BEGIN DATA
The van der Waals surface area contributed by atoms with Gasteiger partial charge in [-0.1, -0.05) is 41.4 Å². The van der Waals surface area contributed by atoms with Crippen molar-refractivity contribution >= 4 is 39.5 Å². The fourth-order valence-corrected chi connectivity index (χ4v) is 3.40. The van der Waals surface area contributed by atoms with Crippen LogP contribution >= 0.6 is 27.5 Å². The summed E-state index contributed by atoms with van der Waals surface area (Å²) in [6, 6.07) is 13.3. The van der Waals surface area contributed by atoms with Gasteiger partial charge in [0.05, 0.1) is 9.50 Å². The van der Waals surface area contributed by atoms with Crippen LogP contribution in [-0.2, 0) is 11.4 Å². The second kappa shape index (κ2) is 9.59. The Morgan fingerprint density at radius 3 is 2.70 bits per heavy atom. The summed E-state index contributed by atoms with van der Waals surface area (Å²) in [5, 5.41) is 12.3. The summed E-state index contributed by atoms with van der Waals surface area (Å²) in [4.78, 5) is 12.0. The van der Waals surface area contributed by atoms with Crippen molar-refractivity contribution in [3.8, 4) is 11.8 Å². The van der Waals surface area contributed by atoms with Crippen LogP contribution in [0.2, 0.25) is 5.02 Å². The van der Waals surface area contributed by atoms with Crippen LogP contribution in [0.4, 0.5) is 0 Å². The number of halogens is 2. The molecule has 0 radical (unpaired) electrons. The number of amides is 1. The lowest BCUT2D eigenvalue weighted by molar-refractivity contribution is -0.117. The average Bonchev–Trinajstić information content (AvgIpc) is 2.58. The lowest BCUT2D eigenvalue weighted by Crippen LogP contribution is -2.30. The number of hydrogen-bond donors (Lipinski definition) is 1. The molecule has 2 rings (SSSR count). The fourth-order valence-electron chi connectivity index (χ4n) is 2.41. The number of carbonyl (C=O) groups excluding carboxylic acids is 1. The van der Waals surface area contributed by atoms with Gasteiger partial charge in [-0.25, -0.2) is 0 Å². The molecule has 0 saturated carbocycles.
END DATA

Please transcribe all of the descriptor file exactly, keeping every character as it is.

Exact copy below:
The van der Waals surface area contributed by atoms with Gasteiger partial charge in [-0.1, -0.05) is 41.4 Å². The van der Waals surface area contributed by atoms with Crippen molar-refractivity contribution >= 4 is 39.5 Å². The fourth-order valence-corrected chi connectivity index (χ4v) is 3.40. The van der Waals surface area contributed by atoms with Crippen LogP contribution >= 0.6 is 27.5 Å². The summed E-state index contributed by atoms with van der Waals surface area (Å²) in [6, 6.07) is 13.3. The van der Waals surface area contributed by atoms with Gasteiger partial charge in [0.05, 0.1) is 9.50 Å². The van der Waals surface area contributed by atoms with Crippen LogP contribution in [-0.2, 0) is 11.4 Å². The second kappa shape index (κ2) is 9.59. The Morgan fingerprint density at radius 3 is 2.70 bits per heavy atom. The summed E-state index contributed by atoms with van der Waals surface area (Å²) in [5, 5.41) is 12.3. The summed E-state index contributed by atoms with van der Waals surface area (Å²) in [4.78, 5) is 12.0. The van der Waals surface area contributed by atoms with Crippen molar-refractivity contribution in [3.8, 4) is 11.8 Å². The van der Waals surface area contributed by atoms with Crippen LogP contribution in [0.2, 0.25) is 5.02 Å². The van der Waals surface area contributed by atoms with Crippen LogP contribution in [0.4, 0.5) is 0 Å². The number of halogens is 2. The molecule has 0 radical (unpaired) electrons. The number of amides is 1. The lowest BCUT2D eigenvalue weighted by molar-refractivity contribution is -0.117. The average Bonchev–Trinajstić information content (AvgIpc) is 2.58. The lowest BCUT2D eigenvalue weighted by Crippen LogP contribution is -2.30. The number of hydrogen-bond donors (Lipinski definition) is 1. The molecule has 2 rings (SSSR count). The fourth-order valence-electron chi connectivity index (χ4n) is 2.41. The number of carbonyl (C=O) groups excluding carboxylic acids is 1. The van der Waals surface area contributed by atoms with Gasteiger partial charge in [-0.25, -0.2) is 0 Å². The molecule has 0 saturated carbocycles.